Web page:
Experiential Wealth

Quarterly Market Commentary – 2017 Q3

Oct 9, 2017 | Individuals, Institutions, Plan Sponsors, Quarterly Commentary

October 09, 2017

·         The third quarter GDP is likely to be distorted by the devastating impacts of Harvey and Irma, but the economic impacts from most natural disasters are temporary.  With Federal aid, charitable donations and insurance payments, devastated areas will rebuild and grow again.  From a fiscal spending standpoint, this is positive to the economy on the margin.

·         Chair Yellen of the FOMC continues to hold the view that the current low inflation (however it is measured) is transitory and the FOMC is confident that it will rise to the 2% target level in the next year of two. Based on our analysis, survey-based inflation expectations (although lower than before) remain stable and the market-based measurements also suggest that the 2% target is within reach. Since consumer spending represents 70% of GDP, a lowering exchange rate will deliver supply-side inflation.  More importantly is that we are all waiting for wages to grow at a faster pace (Phillips’ Curve discussion).  This we believe is coming as unemployment continues to edge lower towards or pass NAIRU. These factors will likely contribute to reaching or passing the 2% target sooner – a positive for the economy on the margin.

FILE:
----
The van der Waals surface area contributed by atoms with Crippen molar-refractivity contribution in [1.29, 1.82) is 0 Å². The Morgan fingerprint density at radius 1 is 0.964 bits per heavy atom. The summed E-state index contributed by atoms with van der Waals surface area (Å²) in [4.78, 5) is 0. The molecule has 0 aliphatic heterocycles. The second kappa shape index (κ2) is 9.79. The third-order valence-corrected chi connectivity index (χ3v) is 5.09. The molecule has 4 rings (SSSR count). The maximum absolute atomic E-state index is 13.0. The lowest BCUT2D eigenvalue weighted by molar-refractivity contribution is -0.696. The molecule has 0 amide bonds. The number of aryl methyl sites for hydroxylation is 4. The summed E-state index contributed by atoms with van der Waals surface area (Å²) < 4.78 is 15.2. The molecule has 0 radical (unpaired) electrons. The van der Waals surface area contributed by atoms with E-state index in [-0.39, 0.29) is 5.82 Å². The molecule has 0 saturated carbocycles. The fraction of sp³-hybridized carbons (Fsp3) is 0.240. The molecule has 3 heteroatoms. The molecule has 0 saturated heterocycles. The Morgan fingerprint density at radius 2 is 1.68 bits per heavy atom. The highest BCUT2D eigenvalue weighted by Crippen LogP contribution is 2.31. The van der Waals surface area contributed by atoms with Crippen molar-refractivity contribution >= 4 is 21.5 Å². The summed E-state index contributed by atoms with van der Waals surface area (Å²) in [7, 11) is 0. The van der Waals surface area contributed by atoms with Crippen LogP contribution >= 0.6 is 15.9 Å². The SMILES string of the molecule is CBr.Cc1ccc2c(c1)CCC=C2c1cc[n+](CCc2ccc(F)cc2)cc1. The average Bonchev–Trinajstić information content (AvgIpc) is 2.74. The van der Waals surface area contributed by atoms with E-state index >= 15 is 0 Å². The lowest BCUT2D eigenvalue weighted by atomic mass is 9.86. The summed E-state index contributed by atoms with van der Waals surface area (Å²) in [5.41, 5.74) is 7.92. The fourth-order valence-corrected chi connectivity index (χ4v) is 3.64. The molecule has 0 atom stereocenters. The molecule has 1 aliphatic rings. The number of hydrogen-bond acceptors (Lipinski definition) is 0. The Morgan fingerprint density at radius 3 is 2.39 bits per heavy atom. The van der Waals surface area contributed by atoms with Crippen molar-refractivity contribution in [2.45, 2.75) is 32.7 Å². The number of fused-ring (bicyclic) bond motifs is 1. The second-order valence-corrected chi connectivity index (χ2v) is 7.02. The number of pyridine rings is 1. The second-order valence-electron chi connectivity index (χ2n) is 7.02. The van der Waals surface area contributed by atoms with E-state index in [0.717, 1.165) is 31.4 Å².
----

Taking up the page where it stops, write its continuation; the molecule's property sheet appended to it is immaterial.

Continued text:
·         President Trump’s crossing the political divide action to fund the government until December 15th and releasing the initial Hurricane assistance was a positive act (not considered so by the Republicans). This removed the Debt Ceiling debate (noise) from the 2018 budget/tax reform legislative agenda. Although it is not at all clear if President Trump’s proposed budget or the Big 6 negotiated tax reform will ever become law, there is an increasing sense of urgency to “do something” which could lead to compromise and constructive resolution in the months ahead. The market is again hopeful that something positive will pass for corporate America.  On the margin, this is positive for the financial market.

·         The bias is for the FOMC to raise rates another 25bp in its December meeting.  With the economy humming along, more new jobs being created, and the return of inflation, the FOMC is projecting three more hikes in 2018.  Meanwhile, this month begins the balance sheet normalization process, albeit in tiny baby steps.  In the near term, this should be well absorbed and understood by the market.  Even with the ECB expected to pull back some of its bond buying, the world central bank balance sheets in the aggregate continue to grow. On the margin, this is positive/stable for the financial market.

·         What we worry about is the extended eerie calmness in the market.  We hope that we are not simply under the “eye” of the storm while the devastating impact of a hurricane is around the bend.

 The U.S. Economy – Real GDP

The second quarter real GDP came in at 3% while the first quarter real GDP was revised up to 1.2%.  The second estimate released at the end of August shows that consumer spending and capital expenditure by business were larger than previously estimated. However, these increases were partly offset by a larger decrease in state and local government spending. Our note, Behind the Headline – U.S. GDP 2nd Estimate[1], offers more details regarding the second estimate.  For the first half of 2017, the real GDP is growing at a rate of 2.1%. To reach the higher watermark of 3%, the economy needs to grow at an average rate of 2.9% over the second half.